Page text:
You think I am making this up but

<< And the strongest animal, the most formidable, is the bear. If we were able to steal two bearskins and put you both inside them, there is no one alive who would challenge you on the highway! I can think of no better plan than that you disguise yourselves as bears; for they, of all animals, are most like people.' >>

<<'See how I have fared!' she exclaimed. And Alexandra began to dress Emelior first, fastened her in the skin with strong cords, all about her proper clothes, so that, in all honesty, no man would think anything other than that she was a bear, so exactly did each piece join with another. Emelior was delighted and said: 'Dearest Alexandra, how do you like me now? Am I not a handsome bear?'>>

<< Alexandra then wrapped William in the other bearskin. And when he was properly sewn in, William said happily to Emelior: 'Tell me, my sweetheart, how do you like me now?'

'By Mary the mild Queen of Heaven, so strong and fierce a bear you seem to be that I am terrified to look you in the face!'>>

<<William and Emelior made their way quickly through the garden, fiercely on their four feet, as bears do, and happened to encounter one of the new arrivals from Greece, looking at the plants. Terrified out of his wits, he raced out of the garden as fast as feet can run, for he firmly believed that they were pursuing him and would eat him. >>

Don't forget to like and subscribe!

<< So ends the first part of this tale. All who would like to hear more should offer an 'Our Father' to the High King of Heaven for the noble Earl of Hereford, Sir Humphrey de Bohun, nephew of old King Edward who lies at Gloucester. For he is the first to have this tale translated from French into English for the benefit of all Englishmen; whoever prays thus, may God grant him bliss! >>

omg William you giant nerd hurry up and get working on your cosplay

<< Great joy was made in Rome as word of Emelior's betrothal spread. Everyone was happy that Emelior should have made such a marriage, to the heir of the Emperor of Greece! And every man told another, quickly, joyfully, until almost the only man not to know was William, for he was busy playing board games. >>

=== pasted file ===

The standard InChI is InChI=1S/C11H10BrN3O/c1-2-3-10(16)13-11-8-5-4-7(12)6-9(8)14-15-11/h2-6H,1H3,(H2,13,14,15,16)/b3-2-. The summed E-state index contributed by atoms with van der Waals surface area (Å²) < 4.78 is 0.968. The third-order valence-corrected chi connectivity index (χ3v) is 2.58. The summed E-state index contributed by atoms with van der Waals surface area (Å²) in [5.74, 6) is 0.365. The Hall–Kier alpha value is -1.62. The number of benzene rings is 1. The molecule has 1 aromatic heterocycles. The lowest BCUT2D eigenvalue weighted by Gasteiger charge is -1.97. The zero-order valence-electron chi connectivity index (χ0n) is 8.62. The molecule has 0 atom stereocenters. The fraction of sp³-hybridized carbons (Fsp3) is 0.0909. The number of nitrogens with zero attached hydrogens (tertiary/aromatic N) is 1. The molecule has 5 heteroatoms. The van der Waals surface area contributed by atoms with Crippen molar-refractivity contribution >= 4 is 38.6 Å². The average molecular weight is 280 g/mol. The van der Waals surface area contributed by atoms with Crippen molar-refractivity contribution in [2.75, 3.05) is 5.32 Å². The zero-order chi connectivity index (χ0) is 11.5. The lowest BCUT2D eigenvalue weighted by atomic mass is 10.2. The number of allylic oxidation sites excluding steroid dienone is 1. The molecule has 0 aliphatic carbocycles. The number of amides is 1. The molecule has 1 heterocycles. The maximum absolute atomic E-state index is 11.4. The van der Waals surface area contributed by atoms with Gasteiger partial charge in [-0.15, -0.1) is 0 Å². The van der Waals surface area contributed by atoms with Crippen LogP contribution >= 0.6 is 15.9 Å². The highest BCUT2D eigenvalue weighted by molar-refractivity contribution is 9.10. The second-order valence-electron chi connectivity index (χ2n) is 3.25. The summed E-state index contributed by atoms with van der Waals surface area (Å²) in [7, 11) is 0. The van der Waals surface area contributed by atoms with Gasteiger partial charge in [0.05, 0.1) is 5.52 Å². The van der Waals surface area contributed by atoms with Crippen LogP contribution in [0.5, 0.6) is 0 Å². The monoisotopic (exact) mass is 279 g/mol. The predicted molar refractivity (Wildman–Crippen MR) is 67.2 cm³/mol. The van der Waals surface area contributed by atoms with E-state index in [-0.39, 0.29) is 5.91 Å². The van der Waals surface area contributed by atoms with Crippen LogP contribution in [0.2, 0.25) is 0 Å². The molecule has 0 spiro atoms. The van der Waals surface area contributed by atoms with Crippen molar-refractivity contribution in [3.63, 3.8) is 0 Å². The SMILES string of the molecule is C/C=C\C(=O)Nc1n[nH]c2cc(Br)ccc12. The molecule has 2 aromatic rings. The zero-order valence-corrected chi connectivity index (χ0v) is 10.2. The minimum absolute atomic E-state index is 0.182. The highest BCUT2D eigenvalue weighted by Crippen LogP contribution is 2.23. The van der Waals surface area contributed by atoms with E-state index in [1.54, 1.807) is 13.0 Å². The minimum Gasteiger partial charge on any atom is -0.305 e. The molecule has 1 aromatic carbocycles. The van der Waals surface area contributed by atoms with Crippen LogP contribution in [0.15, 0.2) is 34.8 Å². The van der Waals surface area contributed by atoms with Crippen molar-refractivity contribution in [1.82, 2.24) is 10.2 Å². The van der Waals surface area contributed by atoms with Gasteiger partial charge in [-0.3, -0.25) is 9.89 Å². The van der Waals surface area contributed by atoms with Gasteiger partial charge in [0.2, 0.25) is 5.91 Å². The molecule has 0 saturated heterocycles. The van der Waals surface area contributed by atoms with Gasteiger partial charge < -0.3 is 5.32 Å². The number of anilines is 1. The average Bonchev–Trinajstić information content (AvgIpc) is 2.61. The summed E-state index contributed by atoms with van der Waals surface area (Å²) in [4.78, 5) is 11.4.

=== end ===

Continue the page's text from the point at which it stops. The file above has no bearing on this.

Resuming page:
Update: oh ick the 15th century manuscript compiler Hannah Scot was, uh, burned at the stake for this fanfic collection

so um

maybe be careful who you get to proofread your own furry werewolf romances

eleusinianm.co.uk/middle-engli

<<The words appear to be of fourteenth century origin and may have been copied by Hannah from an earlier collection of tales lying in her father's library, or perhaps she composed them herself.

"The menskful wight swich tales kepe ful dernly and ful yerne, shal wite the lay of Briton clerkys and ancien sothe shal leren."

(The noble person who preserves these tales, with love and with discretion, shall know the creed of the ancient druids and come to understand a long lost belief.) >>

Please make this comic book asap

<< ff. 83–118. Chrétien de Troyes in the twelfth century wrote a compelling adventure set in King Arthur's extended kingdom in which Sir Yvain adopts a lion and becomes known as the Knight of the Lion. Nobody knows who he really is. He goes about in disguise. If this sounds to you like an unusual theme for a medieval romance, you really need to read a few more romances! >>

like does he also dress AS a lion and use lion-themed armour and weapons and leave little hand-machined lion-shaped ninja throw stars, or just fight with a lion at his side

does the lion have a cape

we need to know the answers to these questions

@natecull
(where in here was a singular "they" used? or have you not reached that yet?)

@marlyn I think it is in the untranslated original

<< Here’s the Middle English version: ‘Hastely hiȝed eche . . . þei neyȝþed so neiȝh . . . þere william & his worþi lef were liand i-fere.’ In modern English, that’s: ‘Each man hurried . . . till they drew near . . . where William and his darling were lying together.’ >>

@natecull you don't happen to know where I can find the Middle English version?

I can only seem to find the medieval french and the modern english versions...

@lizardsquid Update: Ding!

At least I think this might be it?

It drops into French occasionally because some folios are lost.

archive.org/details/romanceofw

@natecull I'm assuming this is to prove the "furries" part and not the singular they part? also this book sounds amazing omg

@InspectorCaracal It comes complete with the 1375 equivalent of 'Like and subscribe!'

<< So ends the first part of this tale. All who would like to hear more should offer an 'Our Father' to the High King of Heaven for the noble Earl of Hereford, Sir Humphrey de Bohun, nephew of old King Edward who lies at Gloucester. For he is the first to have this tale translated from French into English for the benefit of all Englishmen; whoever prays thus, may God grant him bliss! >>

lb: I never expected to be called out so hard by 14c. translation of a 12c. story

“Everyone was happy that Emelior should have made such a marriage, to the heir of the Emperor of Greece! And every man told another, quickly, joyfully, until almost the only man not to know was William, for he was busy playing board games.”

@natecull 'Dearest Alexandra, how do you like me now? Am I not a handsome bear?' Is probably the best line of text I have ever read. Thank you for finding this, as it brings joy to my heart (yes this is how I speak now)

@natecull I also like how the author often goes "describing all this would be way to long, just assume it's good"

pronouns, transphobia, the dictionary Show more

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